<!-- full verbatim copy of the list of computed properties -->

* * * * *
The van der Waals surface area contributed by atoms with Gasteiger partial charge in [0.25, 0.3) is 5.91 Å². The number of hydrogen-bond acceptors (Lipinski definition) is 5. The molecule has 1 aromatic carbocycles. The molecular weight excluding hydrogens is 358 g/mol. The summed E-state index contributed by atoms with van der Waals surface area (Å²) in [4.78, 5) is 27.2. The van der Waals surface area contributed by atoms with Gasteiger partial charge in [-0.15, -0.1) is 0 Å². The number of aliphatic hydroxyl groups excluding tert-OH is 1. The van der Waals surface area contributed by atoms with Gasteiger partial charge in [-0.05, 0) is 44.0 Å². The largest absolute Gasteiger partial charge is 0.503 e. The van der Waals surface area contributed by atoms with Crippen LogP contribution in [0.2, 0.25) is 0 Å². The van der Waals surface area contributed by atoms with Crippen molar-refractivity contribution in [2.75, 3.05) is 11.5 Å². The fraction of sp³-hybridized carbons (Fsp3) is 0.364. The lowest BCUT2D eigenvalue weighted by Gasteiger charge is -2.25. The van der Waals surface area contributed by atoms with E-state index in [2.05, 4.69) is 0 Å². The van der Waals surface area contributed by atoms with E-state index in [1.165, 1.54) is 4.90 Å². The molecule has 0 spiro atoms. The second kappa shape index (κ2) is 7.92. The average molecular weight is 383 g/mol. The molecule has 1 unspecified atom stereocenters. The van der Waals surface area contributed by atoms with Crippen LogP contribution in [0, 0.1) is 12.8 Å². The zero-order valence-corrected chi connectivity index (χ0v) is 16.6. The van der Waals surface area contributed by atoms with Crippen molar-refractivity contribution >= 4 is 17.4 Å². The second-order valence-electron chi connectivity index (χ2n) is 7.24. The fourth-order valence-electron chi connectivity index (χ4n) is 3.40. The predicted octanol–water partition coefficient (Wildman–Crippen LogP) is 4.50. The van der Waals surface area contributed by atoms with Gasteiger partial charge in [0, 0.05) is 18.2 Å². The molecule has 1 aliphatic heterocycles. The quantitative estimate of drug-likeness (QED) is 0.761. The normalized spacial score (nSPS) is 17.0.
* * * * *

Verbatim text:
The van der Waals surface area contributed by atoms with Gasteiger partial charge in [0.25, 0.3) is 5.91 Å². The number of hydrogen-bond acceptors (Lipinski definition) is 5. The molecule has 1 aromatic carbocycles. The molecular weight excluding hydrogens is 358 g/mol. The summed E-state index contributed by atoms with van der Waals surface area (Å²) in [4.78, 5) is 27.2. The van der Waals surface area contributed by atoms with Gasteiger partial charge in [-0.15, -0.1) is 0 Å². The number of aliphatic hydroxyl groups excluding tert-OH is 1. The van der Waals surface area contributed by atoms with Gasteiger partial charge in [-0.05, 0) is 44.0 Å². The largest absolute Gasteiger partial charge is 0.503 e. The van der Waals surface area contributed by atoms with Crippen LogP contribution in [0.2, 0.25) is 0 Å². The van der Waals surface area contributed by atoms with Crippen molar-refractivity contribution in [2.75, 3.05) is 11.5 Å². The fraction of sp³-hybridized carbons (Fsp3) is 0.364. The lowest BCUT2D eigenvalue weighted by Gasteiger charge is -2.25. The van der Waals surface area contributed by atoms with E-state index in [2.05, 4.69) is 0 Å². The van der Waals surface area contributed by atoms with E-state index in [1.165, 1.54) is 4.90 Å². The molecule has 0 spiro atoms. The second kappa shape index (κ2) is 7.92. The average molecular weight is 383 g/mol. The molecule has 1 unspecified atom stereocenters. The van der Waals surface area contributed by atoms with Crippen LogP contribution in [0, 0.1) is 12.8 Å². The zero-order valence-corrected chi connectivity index (χ0v) is 16.6. The van der Waals surface area contributed by atoms with Crippen molar-refractivity contribution >= 4 is 17.4 Å². The second-order valence-electron chi connectivity index (χ2n) is 7.24. The fourth-order valence-electron chi connectivity index (χ4n) is 3.40. The predicted octanol–water partition coefficient (Wildman–Crippen LogP) is 4.50. The van der Waals surface area contributed by atoms with Gasteiger partial charge in [0, 0.05) is 18.2 Å². The molecule has 1 aliphatic heterocycles. The quantitative estimate of drug-likeness (QED) is 0.761. The normalized spacial score (nSPS) is 17.0.